When I was in college, I paid room and board to a bitter, stingy so-called Christian woman who didn’t want to share the contents of her overloaded pantry and packed refrigerator with people she deemed unworthy. I happened to be one of those people, a student activist with ideas she deemed too radical for the minds of her children.  Her lips were tight, her face frowny, and her eyes hard.  She did not garden and seemed to have no empathy.

I remembered all of these things as I walked. I listened to mid-day buzz—cars, bees, dogs barking, and the voices coming from homes and parks. I dropped back in memory to the buzz of insects and the rustling of leaves in the wind. Listening is such a major part of empathy. I listened closely to nature when I gardened. In the silence of my walk, I could almost hear the chunk, chunk, chunk of a spade against the soil. The memory of the wind against my cheeks as I squatted and the rhythm of my breathing and weeding, weeding and breathing helped stop the shivering in my stomach.

When I returned home, as I exited the elevator to my floor, I saw a woman entering the apartment next to mine. As is my habit, I wished her a good morning and introduced myself. She was—the mother.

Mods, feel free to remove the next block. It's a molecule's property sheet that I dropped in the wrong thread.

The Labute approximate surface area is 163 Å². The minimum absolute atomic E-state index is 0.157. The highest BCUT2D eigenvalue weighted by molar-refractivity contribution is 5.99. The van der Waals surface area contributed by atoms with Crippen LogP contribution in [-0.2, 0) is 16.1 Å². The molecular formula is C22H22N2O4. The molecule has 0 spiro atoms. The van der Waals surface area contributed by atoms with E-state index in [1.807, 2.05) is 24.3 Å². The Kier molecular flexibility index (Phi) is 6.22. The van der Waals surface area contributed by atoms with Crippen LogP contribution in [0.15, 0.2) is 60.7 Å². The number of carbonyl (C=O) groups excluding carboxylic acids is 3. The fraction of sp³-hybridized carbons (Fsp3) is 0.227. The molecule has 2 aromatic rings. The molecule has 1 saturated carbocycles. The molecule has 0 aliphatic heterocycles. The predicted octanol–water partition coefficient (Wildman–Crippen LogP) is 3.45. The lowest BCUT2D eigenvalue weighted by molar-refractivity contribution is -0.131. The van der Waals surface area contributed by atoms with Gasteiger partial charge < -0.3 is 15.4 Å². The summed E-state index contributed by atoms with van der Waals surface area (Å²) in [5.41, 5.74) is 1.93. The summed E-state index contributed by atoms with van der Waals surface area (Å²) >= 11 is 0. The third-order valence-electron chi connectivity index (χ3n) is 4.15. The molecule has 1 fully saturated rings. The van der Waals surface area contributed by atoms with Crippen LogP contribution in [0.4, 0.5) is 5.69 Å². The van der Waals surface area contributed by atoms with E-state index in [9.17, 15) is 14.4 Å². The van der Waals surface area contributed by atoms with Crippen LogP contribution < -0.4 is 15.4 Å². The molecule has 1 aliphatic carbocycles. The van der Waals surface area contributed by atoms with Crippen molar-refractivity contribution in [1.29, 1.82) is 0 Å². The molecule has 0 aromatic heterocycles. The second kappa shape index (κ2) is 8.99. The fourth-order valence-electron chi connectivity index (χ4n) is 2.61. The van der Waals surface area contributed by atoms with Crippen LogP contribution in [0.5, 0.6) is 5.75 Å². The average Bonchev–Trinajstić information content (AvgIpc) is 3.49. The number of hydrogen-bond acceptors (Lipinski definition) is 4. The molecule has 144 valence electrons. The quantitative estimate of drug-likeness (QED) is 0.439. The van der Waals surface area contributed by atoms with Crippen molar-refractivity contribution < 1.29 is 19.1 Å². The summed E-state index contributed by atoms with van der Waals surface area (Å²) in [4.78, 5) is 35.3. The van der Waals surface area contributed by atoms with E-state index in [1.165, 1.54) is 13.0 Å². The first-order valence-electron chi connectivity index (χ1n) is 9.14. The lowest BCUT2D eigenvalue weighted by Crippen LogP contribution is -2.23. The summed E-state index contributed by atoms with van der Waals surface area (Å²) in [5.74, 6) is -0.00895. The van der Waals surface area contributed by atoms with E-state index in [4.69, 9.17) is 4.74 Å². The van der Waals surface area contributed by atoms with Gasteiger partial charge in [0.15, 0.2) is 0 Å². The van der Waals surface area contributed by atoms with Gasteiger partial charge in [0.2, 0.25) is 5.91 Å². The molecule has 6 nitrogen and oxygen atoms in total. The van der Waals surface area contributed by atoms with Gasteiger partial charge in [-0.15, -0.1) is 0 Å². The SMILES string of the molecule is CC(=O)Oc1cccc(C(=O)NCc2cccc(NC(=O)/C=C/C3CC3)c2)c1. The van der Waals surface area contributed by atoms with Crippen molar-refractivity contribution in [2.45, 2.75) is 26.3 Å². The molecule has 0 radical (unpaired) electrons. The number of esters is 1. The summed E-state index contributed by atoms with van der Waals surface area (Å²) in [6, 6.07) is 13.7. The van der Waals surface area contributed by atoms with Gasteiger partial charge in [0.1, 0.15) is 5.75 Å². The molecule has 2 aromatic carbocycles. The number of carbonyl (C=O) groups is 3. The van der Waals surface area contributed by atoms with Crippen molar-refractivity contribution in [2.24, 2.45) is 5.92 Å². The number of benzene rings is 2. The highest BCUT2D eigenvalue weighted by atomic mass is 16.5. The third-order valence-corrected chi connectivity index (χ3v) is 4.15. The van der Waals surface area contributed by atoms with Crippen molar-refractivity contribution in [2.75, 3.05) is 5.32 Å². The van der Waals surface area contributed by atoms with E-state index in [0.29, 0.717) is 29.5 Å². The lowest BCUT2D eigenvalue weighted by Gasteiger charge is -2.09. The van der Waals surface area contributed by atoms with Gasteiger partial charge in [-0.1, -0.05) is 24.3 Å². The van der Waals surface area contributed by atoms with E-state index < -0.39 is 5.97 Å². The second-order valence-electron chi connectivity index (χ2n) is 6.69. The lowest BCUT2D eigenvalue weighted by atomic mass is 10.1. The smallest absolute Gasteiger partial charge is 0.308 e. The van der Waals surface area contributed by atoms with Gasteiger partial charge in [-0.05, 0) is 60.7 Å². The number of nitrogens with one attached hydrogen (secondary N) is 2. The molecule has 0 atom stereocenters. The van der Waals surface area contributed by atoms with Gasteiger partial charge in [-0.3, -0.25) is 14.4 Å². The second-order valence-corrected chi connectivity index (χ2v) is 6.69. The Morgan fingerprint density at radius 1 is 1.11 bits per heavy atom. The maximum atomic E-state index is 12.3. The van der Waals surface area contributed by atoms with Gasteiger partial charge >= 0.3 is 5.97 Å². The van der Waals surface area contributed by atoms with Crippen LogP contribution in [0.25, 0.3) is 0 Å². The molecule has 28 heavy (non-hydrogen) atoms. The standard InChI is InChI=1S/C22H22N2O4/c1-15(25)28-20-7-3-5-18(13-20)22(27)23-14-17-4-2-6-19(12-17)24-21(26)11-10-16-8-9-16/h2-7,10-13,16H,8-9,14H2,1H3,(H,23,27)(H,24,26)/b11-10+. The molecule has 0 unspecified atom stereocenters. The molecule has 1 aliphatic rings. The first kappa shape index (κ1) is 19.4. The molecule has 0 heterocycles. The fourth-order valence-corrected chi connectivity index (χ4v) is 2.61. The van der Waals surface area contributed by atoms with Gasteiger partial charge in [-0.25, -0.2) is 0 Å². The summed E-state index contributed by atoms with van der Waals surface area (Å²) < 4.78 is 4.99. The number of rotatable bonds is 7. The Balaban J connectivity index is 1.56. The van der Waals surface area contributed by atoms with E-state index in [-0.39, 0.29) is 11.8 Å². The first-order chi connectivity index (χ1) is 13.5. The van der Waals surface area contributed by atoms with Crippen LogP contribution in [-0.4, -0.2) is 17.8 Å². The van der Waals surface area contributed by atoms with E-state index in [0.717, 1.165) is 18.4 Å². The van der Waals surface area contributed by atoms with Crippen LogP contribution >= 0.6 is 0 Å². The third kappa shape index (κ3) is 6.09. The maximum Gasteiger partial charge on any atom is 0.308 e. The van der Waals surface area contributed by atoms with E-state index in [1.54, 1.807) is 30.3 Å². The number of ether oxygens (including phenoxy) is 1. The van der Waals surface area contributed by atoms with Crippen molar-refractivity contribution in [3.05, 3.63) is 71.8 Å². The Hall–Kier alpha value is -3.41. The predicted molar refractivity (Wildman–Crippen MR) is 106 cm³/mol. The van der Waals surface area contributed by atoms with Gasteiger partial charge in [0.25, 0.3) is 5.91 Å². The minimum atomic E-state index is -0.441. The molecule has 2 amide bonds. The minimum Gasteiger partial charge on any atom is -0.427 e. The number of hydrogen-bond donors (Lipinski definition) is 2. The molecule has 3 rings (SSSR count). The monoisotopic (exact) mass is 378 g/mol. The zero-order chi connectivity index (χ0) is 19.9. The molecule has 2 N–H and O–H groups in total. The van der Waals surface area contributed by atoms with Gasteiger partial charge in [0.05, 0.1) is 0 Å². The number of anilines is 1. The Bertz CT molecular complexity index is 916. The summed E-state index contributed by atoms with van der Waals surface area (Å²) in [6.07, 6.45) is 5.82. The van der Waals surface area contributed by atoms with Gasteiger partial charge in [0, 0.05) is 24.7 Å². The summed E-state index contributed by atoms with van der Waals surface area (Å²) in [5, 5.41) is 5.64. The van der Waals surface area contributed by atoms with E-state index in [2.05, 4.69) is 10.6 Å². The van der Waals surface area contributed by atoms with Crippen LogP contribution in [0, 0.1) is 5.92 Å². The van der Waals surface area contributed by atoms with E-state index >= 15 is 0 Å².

We talked for a few moments. I learned that she was a nurse and single parent whose varied hours kept her away from home days and, too often for her, nights. That morning she was returning from a night shift. She looked tired. I knew that look. My mother? My grandmother? An aunt? A neighborhood woman? She’d heard the complaints about her son all too often, but her soft face seemed open to hearing more. Empathy kicked in.

“Is your son in school?”

“He’s supposed to be. Why? Do you see him during the day?”

I told her about the music. She sighed long and loudly. Her frustration was substantial. She did not invite me inside but asked some questions. She talked freely about her exhaustion and the missing father. I listened; I was glad I’d spent the day listening. She felt her world was spinning out of control. God knows, I knew what that felt like when weeds strangled the very life out of tenderly planted spinach. Then, she surprised me.